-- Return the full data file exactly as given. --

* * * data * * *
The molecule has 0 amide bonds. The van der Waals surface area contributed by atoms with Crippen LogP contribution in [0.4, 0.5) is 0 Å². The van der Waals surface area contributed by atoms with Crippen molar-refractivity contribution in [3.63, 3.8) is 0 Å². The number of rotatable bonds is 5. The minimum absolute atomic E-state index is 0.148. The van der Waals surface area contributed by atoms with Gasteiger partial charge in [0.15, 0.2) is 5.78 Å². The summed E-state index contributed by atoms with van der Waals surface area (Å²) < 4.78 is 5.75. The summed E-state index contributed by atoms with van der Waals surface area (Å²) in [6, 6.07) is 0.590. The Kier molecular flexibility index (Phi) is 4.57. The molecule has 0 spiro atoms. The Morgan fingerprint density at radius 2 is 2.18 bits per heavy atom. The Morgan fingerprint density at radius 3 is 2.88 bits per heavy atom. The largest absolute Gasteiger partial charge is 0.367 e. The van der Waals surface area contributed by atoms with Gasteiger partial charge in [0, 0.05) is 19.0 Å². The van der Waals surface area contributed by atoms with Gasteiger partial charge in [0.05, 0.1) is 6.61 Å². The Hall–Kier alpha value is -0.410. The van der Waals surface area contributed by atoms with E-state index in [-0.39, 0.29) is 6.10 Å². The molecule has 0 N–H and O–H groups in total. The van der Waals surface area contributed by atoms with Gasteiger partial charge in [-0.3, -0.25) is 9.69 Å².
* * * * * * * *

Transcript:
The molecule has 0 amide bonds. The van der Waals surface area contributed by atoms with Crippen LogP contribution in [0.4, 0.5) is 0 Å². The van der Waals surface area contributed by atoms with Crippen molar-refractivity contribution in [3.63, 3.8) is 0 Å². The number of rotatable bonds is 5. The minimum absolute atomic E-state index is 0.148. The van der Waals surface area contributed by atoms with Gasteiger partial charge in [0.15, 0.2) is 5.78 Å². The summed E-state index contributed by atoms with van der Waals surface area (Å²) < 4.78 is 5.75. The summed E-state index contributed by atoms with van der Waals surface area (Å²) in [6, 6.07) is 0.590. The Kier molecular flexibility index (Phi) is 4.57. The molecule has 0 spiro atoms. The Morgan fingerprint density at radius 2 is 2.18 bits per heavy atom. The Morgan fingerprint density at radius 3 is 2.88 bits per heavy atom. The largest absolute Gasteiger partial charge is 0.367 e. The van der Waals surface area contributed by atoms with Gasteiger partial charge in [0, 0.05) is 19.0 Å². The van der Waals surface area contributed by atoms with Gasteiger partial charge in [0.05, 0.1) is 6.61 Å². The Hall–Kier alpha value is -0.410. The van der Waals surface area contributed by atoms with E-state index in [-0.39, 0.29) is 6.10 Å². The molecule has 0 N–H and O–H groups in total. The van der Waals surface area contributed by atoms with Gasteiger partial charge in [-0.3, -0.25) is 9.69 Å².